Diane and Charles Jones say the past few weeks have been hopeful and heartbreaking.
"We are still hoping that somebody will bring us the ashes," Diane Jones said. "We are not interested in prosecuting anybody; we just want the ashes back."
The Jones' only son died a year ago this past August.
His parents put his cremated remains in a burial stone. But four weeks ago, Diane Jones found a gaping hole in the rock, her son's remains, the metal cylinder they were in and a brass name-plate, all gone.
The Jones say after ABC11 first broadcasted their story, they were overwhelmed with support from the community. At the burial stone, people have left all kinds of mementos, stuffed animals, candles and flowers. But what the Jones say what they need is their son's remains back.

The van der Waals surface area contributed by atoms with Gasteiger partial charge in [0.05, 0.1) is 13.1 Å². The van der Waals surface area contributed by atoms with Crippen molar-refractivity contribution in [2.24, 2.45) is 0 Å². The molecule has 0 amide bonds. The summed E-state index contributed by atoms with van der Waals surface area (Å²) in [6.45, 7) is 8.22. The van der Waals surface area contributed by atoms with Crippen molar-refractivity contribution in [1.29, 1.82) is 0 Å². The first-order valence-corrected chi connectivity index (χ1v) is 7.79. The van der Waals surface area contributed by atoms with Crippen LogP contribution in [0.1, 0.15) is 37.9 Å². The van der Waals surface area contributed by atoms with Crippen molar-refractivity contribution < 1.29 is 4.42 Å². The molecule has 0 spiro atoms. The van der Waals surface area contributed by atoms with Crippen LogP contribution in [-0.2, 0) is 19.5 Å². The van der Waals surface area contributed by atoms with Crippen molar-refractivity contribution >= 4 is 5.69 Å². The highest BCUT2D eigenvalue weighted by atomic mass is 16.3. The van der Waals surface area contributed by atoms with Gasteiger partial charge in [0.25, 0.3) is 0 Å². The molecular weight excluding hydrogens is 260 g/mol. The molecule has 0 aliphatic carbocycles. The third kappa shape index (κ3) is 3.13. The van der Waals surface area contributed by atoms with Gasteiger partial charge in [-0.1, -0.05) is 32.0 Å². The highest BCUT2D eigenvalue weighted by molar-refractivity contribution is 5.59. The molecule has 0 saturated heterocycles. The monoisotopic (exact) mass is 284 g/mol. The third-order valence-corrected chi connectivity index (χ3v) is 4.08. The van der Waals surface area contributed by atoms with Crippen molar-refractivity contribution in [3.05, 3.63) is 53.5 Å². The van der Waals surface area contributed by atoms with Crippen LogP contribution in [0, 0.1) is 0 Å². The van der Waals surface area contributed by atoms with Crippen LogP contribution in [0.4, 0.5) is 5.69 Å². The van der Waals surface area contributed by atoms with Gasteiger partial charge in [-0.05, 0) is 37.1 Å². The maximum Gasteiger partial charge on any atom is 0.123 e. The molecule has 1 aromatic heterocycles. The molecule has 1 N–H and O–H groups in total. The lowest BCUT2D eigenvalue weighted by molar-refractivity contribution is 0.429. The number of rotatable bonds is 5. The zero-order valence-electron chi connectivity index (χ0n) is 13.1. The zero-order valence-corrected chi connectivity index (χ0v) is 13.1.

"We have sent some things out on Nixel, Facebook and we are doing a lot of social media things," Fayetteville Police Spokesperson Dan Grubb said.
Police say a flurry of publicity has generated few leads, but they hope a reward gets someone talking.
"A lot of times in these cases, someone has talked about it, or said something maybe at a party or bragged about it and we are hoping that somebody may have been in that kind of situation and may have overheard something" Grubb said.
Diane and Charles Jones say its that hope they are clinging to.
"I say a prayer everyday and I'm hopeful that out there someone knows something," Diane Jones said.
"We would like to have him back, so he can rest in peace that is what he deserves," Charles Jones said.